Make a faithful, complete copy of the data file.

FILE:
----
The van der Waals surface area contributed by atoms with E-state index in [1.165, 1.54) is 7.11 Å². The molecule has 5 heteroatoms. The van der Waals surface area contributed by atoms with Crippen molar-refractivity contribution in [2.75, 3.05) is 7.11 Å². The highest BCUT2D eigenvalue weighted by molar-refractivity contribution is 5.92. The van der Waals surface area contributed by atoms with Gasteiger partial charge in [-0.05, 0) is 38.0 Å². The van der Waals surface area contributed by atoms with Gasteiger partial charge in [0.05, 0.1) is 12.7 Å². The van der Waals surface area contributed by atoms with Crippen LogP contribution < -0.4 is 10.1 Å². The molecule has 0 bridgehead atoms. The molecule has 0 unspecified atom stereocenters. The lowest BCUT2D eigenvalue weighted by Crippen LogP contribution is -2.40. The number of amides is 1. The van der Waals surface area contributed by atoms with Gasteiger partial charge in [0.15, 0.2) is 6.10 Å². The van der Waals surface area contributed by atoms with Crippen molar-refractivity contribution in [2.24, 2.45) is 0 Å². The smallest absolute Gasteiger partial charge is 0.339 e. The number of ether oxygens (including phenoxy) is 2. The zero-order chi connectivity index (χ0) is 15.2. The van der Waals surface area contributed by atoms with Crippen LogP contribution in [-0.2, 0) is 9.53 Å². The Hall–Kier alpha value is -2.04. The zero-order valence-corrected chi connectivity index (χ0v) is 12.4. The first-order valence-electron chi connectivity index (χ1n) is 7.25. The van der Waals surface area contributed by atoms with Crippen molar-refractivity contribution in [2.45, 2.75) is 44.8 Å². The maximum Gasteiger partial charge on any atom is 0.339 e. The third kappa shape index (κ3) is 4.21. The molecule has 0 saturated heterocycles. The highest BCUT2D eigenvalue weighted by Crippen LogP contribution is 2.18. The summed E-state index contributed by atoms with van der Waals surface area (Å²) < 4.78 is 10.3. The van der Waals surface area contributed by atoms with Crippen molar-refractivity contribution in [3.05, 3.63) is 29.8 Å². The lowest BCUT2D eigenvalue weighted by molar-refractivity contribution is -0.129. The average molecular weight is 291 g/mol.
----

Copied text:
The van der Waals surface area contributed by atoms with E-state index in [1.165, 1.54) is 7.11 Å². The molecule has 5 heteroatoms. The van der Waals surface area contributed by atoms with Crippen molar-refractivity contribution in [2.75, 3.05) is 7.11 Å². The highest BCUT2D eigenvalue weighted by molar-refractivity contribution is 5.92. The van der Waals surface area contributed by atoms with Gasteiger partial charge in [-0.05, 0) is 38.0 Å². The van der Waals surface area contributed by atoms with Gasteiger partial charge in [0.05, 0.1) is 12.7 Å². The van der Waals surface area contributed by atoms with Crippen LogP contribution < -0.4 is 10.1 Å². The molecule has 0 bridgehead atoms. The molecule has 0 unspecified atom stereocenters. The lowest BCUT2D eigenvalue weighted by Crippen LogP contribution is -2.40. The number of amides is 1. The van der Waals surface area contributed by atoms with Gasteiger partial charge in [0.15, 0.2) is 6.10 Å². The van der Waals surface area contributed by atoms with Crippen molar-refractivity contribution in [2.24, 2.45) is 0 Å². The smallest absolute Gasteiger partial charge is 0.339 e. The number of ether oxygens (including phenoxy) is 2. The zero-order chi connectivity index (χ0) is 15.2. The van der Waals surface area contributed by atoms with Crippen LogP contribution in [-0.2, 0) is 9.53 Å². The Hall–Kier alpha value is -2.04. The zero-order valence-corrected chi connectivity index (χ0v) is 12.4. The first-order valence-electron chi connectivity index (χ1n) is 7.25. The van der Waals surface area contributed by atoms with Crippen molar-refractivity contribution in [2.45, 2.75) is 44.8 Å². The maximum Gasteiger partial charge on any atom is 0.339 e. The third kappa shape index (κ3) is 4.21. The molecule has 0 saturated heterocycles. The highest BCUT2D eigenvalue weighted by Crippen LogP contribution is 2.18. The summed E-state index contributed by atoms with van der Waals surface area (Å²) < 4.78 is 10.3. The van der Waals surface area contributed by atoms with Crippen molar-refractivity contribution in [3.05, 3.63) is 29.8 Å². The lowest BCUT2D eigenvalue weighted by molar-refractivity contribution is -0.129. The average molecular weight is 291 g/mol.